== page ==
Although much attention has been focused on racial issues due to Black Lives Matter efforts, discrimination against Asian people continues in Vancouver due to the pandemic.
The Vancouver Police Department (VPD) reported today (July 16) that there have been 155 hate-related incidents, including anti-Asian attacks, reported so far this year.
In the same time period in 2019, there were 69 hate-associated reports.
VPD spokesperson Const. Tania Visintin stated in a news release that this information is being released to raise awareness of this ongoing issue and to encourage any victims to report such experiences to police.
Investigators are working on 35 files classified as potential hate crimes. While 19 of these cases are being actively investigated, charges are being recommended for 16 cases.
Meanwhile 103 cases have been concluded due to a lack of a suspect or evidence to identify a suspect with. However, these cases may be reopened in the future if sufficient evidence arises.
On May 22, the VPD reported that they had received reports about 77 hate-associated incidents whereas they had only received 51 in the same period in the previous year. At that time, there were 29 anti-Asian incidents, compared to only four by the same time last year.
The Georgia Straight contacted the VPD for further specific information about anti-Asian hate crimes in Vancouver this year, as detailed in this article.
Among the additional measures that VPD has implemented to address these crimes include using data and analytics to increase police presence in specific areas, the formation of hate-crime project team with an incident commander to review files, new reporting forms available in Chinese, and community outreach, including a Zoom meeting with over 300 participants.
Anyone who is a victim of a hate crime is asked to call 911 while non-emergency incidents can be reported by calling 604-717-3321 or Crime Stoppers at 1-800-222-8477.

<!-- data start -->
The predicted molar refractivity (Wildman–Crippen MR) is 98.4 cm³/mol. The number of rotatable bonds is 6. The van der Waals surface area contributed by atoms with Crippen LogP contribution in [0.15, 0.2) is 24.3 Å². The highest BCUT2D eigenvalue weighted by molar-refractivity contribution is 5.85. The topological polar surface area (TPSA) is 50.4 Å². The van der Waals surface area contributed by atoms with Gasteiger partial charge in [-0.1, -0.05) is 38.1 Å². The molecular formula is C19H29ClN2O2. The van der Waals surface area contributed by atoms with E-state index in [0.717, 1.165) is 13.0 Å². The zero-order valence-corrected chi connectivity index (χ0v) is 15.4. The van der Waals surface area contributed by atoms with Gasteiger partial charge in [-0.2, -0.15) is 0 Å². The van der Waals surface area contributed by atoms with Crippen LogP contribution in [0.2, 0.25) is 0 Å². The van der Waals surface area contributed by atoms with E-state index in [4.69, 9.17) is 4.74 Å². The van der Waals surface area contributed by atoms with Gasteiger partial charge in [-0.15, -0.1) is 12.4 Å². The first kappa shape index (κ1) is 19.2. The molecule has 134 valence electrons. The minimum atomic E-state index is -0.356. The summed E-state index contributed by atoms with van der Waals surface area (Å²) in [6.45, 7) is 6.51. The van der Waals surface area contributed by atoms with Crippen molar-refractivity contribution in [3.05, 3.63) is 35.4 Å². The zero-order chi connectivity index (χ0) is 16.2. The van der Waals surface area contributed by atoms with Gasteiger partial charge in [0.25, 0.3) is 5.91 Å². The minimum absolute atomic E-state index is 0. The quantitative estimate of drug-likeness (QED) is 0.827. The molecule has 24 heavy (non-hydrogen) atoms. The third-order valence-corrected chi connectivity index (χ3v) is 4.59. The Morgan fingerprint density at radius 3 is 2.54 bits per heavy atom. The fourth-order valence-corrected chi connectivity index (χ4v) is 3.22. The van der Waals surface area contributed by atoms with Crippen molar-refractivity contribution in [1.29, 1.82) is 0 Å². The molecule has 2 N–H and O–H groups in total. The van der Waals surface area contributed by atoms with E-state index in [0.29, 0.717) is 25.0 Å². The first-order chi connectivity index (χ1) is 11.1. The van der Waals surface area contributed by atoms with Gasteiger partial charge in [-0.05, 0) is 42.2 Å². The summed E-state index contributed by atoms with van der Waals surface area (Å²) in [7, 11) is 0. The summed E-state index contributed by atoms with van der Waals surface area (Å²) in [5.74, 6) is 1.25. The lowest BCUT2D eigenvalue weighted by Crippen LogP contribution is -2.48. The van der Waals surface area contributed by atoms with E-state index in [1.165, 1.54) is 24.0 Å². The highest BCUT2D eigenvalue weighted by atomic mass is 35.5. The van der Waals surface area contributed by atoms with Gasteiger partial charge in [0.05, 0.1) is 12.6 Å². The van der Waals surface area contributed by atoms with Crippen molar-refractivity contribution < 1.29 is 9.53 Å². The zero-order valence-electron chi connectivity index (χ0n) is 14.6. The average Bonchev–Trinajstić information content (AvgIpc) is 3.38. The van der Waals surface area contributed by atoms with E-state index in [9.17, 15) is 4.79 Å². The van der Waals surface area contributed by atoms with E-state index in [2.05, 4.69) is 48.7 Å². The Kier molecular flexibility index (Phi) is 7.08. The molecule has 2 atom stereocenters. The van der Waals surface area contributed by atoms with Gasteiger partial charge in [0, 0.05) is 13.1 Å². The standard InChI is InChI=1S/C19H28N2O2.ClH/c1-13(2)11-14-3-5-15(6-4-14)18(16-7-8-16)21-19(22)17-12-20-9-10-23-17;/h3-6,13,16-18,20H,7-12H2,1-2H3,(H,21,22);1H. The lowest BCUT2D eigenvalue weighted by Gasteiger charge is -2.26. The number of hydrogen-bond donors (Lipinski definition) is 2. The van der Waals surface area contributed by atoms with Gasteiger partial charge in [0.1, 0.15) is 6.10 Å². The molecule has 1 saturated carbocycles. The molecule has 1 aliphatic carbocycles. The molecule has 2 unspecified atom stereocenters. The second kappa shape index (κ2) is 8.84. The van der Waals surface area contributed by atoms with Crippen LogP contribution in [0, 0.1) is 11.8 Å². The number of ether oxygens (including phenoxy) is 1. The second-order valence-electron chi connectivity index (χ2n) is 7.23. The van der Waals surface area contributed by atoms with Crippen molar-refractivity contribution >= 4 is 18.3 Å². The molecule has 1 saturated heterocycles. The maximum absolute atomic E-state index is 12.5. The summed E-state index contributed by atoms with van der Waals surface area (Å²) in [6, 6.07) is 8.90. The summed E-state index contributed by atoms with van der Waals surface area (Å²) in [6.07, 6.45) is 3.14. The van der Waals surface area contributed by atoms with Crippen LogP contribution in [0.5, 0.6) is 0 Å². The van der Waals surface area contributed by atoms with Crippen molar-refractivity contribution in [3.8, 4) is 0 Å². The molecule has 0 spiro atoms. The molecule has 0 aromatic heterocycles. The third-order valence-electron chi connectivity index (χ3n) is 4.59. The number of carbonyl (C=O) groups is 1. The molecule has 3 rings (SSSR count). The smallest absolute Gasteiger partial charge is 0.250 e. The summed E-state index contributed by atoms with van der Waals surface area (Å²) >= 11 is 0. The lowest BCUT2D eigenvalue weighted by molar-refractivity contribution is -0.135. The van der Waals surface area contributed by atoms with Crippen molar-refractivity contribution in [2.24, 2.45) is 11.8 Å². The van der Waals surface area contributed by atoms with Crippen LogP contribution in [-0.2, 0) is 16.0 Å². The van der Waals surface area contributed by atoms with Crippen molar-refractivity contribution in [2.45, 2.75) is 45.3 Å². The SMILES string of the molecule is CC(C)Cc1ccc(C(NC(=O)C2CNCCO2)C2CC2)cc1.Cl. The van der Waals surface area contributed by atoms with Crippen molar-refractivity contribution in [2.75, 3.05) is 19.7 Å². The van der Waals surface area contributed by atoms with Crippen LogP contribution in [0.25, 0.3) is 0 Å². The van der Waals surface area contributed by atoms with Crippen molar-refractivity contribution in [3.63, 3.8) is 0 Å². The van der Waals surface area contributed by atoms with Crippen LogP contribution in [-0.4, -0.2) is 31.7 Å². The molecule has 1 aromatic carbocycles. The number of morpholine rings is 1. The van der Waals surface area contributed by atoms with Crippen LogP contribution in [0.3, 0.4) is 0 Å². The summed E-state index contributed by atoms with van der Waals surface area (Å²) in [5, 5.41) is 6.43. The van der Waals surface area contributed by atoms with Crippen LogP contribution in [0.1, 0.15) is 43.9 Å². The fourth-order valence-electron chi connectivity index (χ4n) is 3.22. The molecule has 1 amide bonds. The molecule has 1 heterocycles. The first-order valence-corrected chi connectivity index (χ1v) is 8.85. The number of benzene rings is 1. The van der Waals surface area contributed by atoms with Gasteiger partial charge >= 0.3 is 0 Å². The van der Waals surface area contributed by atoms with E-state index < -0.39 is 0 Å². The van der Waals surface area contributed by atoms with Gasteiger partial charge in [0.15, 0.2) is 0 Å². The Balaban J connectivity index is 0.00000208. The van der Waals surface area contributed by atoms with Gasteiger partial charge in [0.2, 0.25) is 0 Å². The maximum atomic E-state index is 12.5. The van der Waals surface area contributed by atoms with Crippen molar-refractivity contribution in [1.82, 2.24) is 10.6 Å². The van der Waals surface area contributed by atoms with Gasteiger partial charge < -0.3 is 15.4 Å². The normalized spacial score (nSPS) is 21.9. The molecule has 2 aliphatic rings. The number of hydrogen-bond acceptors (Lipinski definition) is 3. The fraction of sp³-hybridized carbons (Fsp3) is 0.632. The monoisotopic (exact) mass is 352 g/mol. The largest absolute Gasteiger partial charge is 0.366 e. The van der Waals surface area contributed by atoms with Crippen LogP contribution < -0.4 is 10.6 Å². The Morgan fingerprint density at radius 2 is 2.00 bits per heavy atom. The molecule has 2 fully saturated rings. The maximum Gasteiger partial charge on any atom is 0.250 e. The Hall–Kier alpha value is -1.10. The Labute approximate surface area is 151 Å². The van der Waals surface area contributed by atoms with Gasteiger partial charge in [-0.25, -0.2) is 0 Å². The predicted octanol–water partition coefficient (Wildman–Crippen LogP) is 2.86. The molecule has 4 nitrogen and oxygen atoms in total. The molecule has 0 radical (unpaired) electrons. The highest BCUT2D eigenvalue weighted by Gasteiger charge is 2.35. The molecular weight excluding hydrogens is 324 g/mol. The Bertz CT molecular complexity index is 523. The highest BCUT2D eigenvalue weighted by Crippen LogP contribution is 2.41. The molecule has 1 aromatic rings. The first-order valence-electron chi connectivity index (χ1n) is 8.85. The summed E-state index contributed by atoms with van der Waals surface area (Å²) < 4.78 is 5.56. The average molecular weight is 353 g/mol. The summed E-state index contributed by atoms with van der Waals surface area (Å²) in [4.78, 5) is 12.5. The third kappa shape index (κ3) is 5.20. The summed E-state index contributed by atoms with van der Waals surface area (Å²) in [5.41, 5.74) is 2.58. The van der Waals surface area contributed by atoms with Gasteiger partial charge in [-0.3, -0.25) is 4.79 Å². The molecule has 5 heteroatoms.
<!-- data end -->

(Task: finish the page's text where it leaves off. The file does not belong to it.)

Survey finds prejudice
In June, the #HealthNotHate campaign, which seeks to refocus racism back to the core issue of health during the pandemic, released the results of a survey conducted in Canada from May 13 to 18 about anti-Asian incidents.
The survey, which sampled 1,250 Canadians from all backgrounds including 250 Chinese Canadians, found that one in five Chinese Canadians experienced a racist incident during the pandemic.
Respondents stated that they had received insults, or were questioned by passersby and store staff, while shopping or using public transit. The incidents often took place while wearing a mask.
The survey also revealed that 14 percent of Canadians agree with the statement that “Chinese Canadians are more likely to carry the COVID-19 virus than other people in Canada”.
Meanwhile, 14 percent of respondents also agreed that “eating in Chinese restaurants in Canada is less safe than eating in other types of restaurants due to COVID-19”.
Almost one-quarter (23 percent) of Canadians agreed with one of the statements in the survey that was used to identify prejudiced attitudes.
A notable one-third (32 percent) of those aged 18 to 34 years old agreed with at least one of the prejudiced statements.
The campaign features screen stars and media personalities such as Steph Song, Ludi Lin, Tzi Ma, Gabrielle Miller, Fiona Forbes, Eric Johnson, Joan-E, John Cassini, Alisen Down, Fred Lee, Manoj Sood, Benjamin Ratner, and more.